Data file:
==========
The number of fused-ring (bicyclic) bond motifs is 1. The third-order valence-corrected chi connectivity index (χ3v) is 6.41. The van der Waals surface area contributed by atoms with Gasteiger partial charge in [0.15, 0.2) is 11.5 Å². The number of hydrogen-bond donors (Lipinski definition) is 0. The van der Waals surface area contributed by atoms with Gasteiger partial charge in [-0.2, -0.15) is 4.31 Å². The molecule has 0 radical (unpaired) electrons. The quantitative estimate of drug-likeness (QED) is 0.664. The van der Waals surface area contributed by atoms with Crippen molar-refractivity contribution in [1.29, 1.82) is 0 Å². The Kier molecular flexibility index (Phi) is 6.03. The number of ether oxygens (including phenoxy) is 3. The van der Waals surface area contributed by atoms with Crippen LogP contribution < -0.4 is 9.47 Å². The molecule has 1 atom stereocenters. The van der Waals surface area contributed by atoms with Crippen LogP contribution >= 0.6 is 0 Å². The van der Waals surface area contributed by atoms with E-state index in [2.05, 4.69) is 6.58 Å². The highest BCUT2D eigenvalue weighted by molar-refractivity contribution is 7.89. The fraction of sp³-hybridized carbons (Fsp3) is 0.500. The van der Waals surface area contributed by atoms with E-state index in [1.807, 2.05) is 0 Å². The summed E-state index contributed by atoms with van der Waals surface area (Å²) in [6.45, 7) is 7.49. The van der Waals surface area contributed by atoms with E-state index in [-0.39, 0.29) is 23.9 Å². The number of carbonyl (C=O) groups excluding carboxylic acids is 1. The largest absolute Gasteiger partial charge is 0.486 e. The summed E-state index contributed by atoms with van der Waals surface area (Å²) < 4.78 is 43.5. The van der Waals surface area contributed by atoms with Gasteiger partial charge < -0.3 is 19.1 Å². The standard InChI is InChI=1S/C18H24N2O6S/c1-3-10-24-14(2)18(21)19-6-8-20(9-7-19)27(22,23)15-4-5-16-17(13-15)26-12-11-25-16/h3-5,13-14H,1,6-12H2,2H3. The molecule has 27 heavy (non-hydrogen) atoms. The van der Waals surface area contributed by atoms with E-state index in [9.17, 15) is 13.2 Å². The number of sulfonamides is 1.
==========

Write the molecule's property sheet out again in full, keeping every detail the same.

The number of fused-ring (bicyclic) bond motifs is 1. The third-order valence-corrected chi connectivity index (χ3v) is 6.41. The van der Waals surface area contributed by atoms with Gasteiger partial charge in [0.15, 0.2) is 11.5 Å². The number of hydrogen-bond donors (Lipinski definition) is 0. The van der Waals surface area contributed by atoms with Gasteiger partial charge in [-0.2, -0.15) is 4.31 Å². The molecule has 0 radical (unpaired) electrons. The quantitative estimate of drug-likeness (QED) is 0.664. The van der Waals surface area contributed by atoms with Crippen molar-refractivity contribution in [1.29, 1.82) is 0 Å². The Kier molecular flexibility index (Phi) is 6.03. The number of ether oxygens (including phenoxy) is 3. The van der Waals surface area contributed by atoms with Crippen LogP contribution < -0.4 is 9.47 Å². The molecule has 1 atom stereocenters. The van der Waals surface area contributed by atoms with Crippen LogP contribution >= 0.6 is 0 Å². The van der Waals surface area contributed by atoms with E-state index in [2.05, 4.69) is 6.58 Å². The highest BCUT2D eigenvalue weighted by molar-refractivity contribution is 7.89. The fraction of sp³-hybridized carbons (Fsp3) is 0.500. The van der Waals surface area contributed by atoms with E-state index in [1.807, 2.05) is 0 Å². The summed E-state index contributed by atoms with van der Waals surface area (Å²) in [6.45, 7) is 7.49. The van der Waals surface area contributed by atoms with E-state index in [-0.39, 0.29) is 23.9 Å². The number of carbonyl (C=O) groups excluding carboxylic acids is 1. The largest absolute Gasteiger partial charge is 0.486 e. The summed E-state index contributed by atoms with van der Waals surface area (Å²) < 4.78 is 43.5. The van der Waals surface area contributed by atoms with Gasteiger partial charge < -0.3 is 19.1 Å². The standard InChI is InChI=1S/C18H24N2O6S/c1-3-10-24-14(2)18(21)19-6-8-20(9-7-19)27(22,23)15-4-5-16-17(13-15)26-12-11-25-16/h3-5,13-14H,1,6-12H2,2H3. The molecule has 27 heavy (non-hydrogen) atoms. The van der Waals surface area contributed by atoms with E-state index in [9.17, 15) is 13.2 Å². The number of sulfonamides is 1.